Jack, sometimes you are too absolute.   I feel strongly about this as well, but man, you don't know the circumstances.   I do, and I will not share them.  

The client came to me for representation before the IRS.  It is my job, should I choose to accept it (do you like the Mission Impossible reference?), to explore every avenue available to this client who wants and needs to clean up his tax situation.   Based on where he is, and what he earns in his business, I don't see him paying off the balance owed before the statute expires.   That is one of the things the IRS looks at when considering an offer.  

If I can get him on a payment plan on the 941 taxes (both trust and employer), there will be nothing left to pay the personal taxes because of the balance being so large on those taxes.  That is just the simple math.  

So I am looking for a light at the end of the tunnel to give to both the IRS and the client so they both can see that someday down the road, this taxpayer will be back on track and paying his taxes regularly and properly.  If the client never sees an opportunity for this to go away, they will not have the heart to work toward that goal.  If the IRS does not see that keeping this guy in business is the best way for him to pay them back, they will not work with him.  They will take what they can and leave his life in shambles.   This is my job, to mediate between the two and find a win-win for both that will in the long run get them both to a spot where this is behind them.

So yes, he does deserve consideration for an OIC.  He may or may not get one, but he is entitled to the opportunity to explore the option.

Tom
Modesto, CA

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I have come to the point where I DESPISE paying higher taxes to cover those that get away with stealing from employees, spending foolishly and driving a business into the ground, while I stay on the proper side of the ethics fence and follow the rules.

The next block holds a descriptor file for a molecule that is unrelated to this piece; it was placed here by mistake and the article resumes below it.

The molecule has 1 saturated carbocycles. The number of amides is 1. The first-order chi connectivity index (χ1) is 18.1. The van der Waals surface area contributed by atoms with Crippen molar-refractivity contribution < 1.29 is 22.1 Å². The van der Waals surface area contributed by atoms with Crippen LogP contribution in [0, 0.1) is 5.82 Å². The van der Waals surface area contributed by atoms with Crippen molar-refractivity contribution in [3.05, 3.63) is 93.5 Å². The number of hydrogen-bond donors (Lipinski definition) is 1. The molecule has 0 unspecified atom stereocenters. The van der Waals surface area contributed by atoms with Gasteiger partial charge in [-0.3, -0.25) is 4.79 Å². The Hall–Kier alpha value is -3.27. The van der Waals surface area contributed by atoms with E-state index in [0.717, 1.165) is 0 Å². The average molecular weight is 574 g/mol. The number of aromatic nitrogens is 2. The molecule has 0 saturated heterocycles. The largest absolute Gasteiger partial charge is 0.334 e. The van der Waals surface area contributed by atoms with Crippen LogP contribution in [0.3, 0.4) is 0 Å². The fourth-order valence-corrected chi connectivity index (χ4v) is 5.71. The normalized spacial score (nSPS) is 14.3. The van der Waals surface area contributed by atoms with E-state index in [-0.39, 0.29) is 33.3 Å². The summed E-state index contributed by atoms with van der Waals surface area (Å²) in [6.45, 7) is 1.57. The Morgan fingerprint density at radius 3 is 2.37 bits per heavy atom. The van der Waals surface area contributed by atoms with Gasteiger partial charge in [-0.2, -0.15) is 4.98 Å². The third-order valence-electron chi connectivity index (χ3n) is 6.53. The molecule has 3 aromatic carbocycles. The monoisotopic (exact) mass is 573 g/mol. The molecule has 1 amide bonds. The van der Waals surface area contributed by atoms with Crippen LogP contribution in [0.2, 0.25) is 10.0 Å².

I do without a lot of "things" I would like to have in order to adhere to the tax laws and rules for my business and personal life.

I have many time considered jumping to the other side of the ethics fence and living the good life...

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assuming you checked the statutes and he is still in time frame to make payment.  I'm kinda new in representation work.  But I can give you a great reference to a guy in Buffalo NY who really knows his stuff:  Lawrence Lawler.  

Address: 2250 Wehrle Dr, Williamsville, NY 14221
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Thanks for all your input.  Here is the plan:

1.  Start with a payment plan to CA to get them to stop attacking the clients bank account.  This will allow the client to keep money in the account to make payments to the IRS.

2.  Contact the IRS and get a payment plan on the 941 taxes.  Ignore the personal taxes in this conversation if possible.

3.  Make a second contact with the IRS on the personal taxes and ask for a 90 day freeze on collections while we get the required documentation together to put in an installment agreement (in my experience, if the TP is working on documentation, they will give some time to get it together).   This will get me into next year.

4.  After filing the 2017 tax return, send in an OIC instead of the installment agreement.  Contact IRS and tell them that the TP cannot pay the personal while the payment plans are in place for CA and 941 taxes.   This should buy me about 6 months while we wait for an answer, and then appeal the denial.

Hopefully, after 1 year of maneuvering, the client will have his affairs in order, pay off the state with all available extra money, and get an installment plan on the personal taxes that is in line with their ability to pay.

Tell me what is wrong with this plan if you like, or wish me luck if you think it has a chance of success.

Thanks

Tom
Modesto, CA

 

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I wish you luck, Tom!